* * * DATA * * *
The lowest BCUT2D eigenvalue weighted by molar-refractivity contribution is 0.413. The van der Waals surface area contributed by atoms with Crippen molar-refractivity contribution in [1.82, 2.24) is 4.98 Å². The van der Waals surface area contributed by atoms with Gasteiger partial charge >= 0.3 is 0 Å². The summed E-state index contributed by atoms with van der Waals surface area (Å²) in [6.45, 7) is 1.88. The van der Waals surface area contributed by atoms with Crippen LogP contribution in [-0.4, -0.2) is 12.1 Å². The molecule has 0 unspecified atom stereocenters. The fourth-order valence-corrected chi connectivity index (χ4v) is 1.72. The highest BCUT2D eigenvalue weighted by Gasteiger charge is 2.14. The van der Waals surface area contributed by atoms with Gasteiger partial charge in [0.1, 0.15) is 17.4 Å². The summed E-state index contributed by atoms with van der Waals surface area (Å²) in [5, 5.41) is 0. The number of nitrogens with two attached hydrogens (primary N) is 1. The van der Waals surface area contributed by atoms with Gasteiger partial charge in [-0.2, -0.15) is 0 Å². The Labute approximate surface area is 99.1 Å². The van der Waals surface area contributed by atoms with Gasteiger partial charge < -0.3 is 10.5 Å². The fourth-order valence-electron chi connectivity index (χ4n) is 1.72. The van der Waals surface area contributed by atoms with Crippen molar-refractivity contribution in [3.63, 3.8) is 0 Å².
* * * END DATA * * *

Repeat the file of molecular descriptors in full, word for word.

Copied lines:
The lowest BCUT2D eigenvalue weighted by molar-refractivity contribution is 0.413. The van der Waals surface area contributed by atoms with Crippen molar-refractivity contribution in [1.82, 2.24) is 4.98 Å². The van der Waals surface area contributed by atoms with Gasteiger partial charge >= 0.3 is 0 Å². The summed E-state index contributed by atoms with van der Waals surface area (Å²) in [6.45, 7) is 1.88. The van der Waals surface area contributed by atoms with Crippen LogP contribution in [-0.4, -0.2) is 12.1 Å². The molecule has 0 unspecified atom stereocenters. The fourth-order valence-corrected chi connectivity index (χ4v) is 1.72. The highest BCUT2D eigenvalue weighted by Gasteiger charge is 2.14. The van der Waals surface area contributed by atoms with Gasteiger partial charge in [0.1, 0.15) is 17.4 Å². The summed E-state index contributed by atoms with van der Waals surface area (Å²) in [5, 5.41) is 0. The number of nitrogens with two attached hydrogens (primary N) is 1. The van der Waals surface area contributed by atoms with Gasteiger partial charge in [-0.2, -0.15) is 0 Å². The Labute approximate surface area is 99.1 Å². The van der Waals surface area contributed by atoms with Gasteiger partial charge < -0.3 is 10.5 Å². The fourth-order valence-electron chi connectivity index (χ4n) is 1.72. The van der Waals surface area contributed by atoms with Crippen molar-refractivity contribution in [3.63, 3.8) is 0 Å².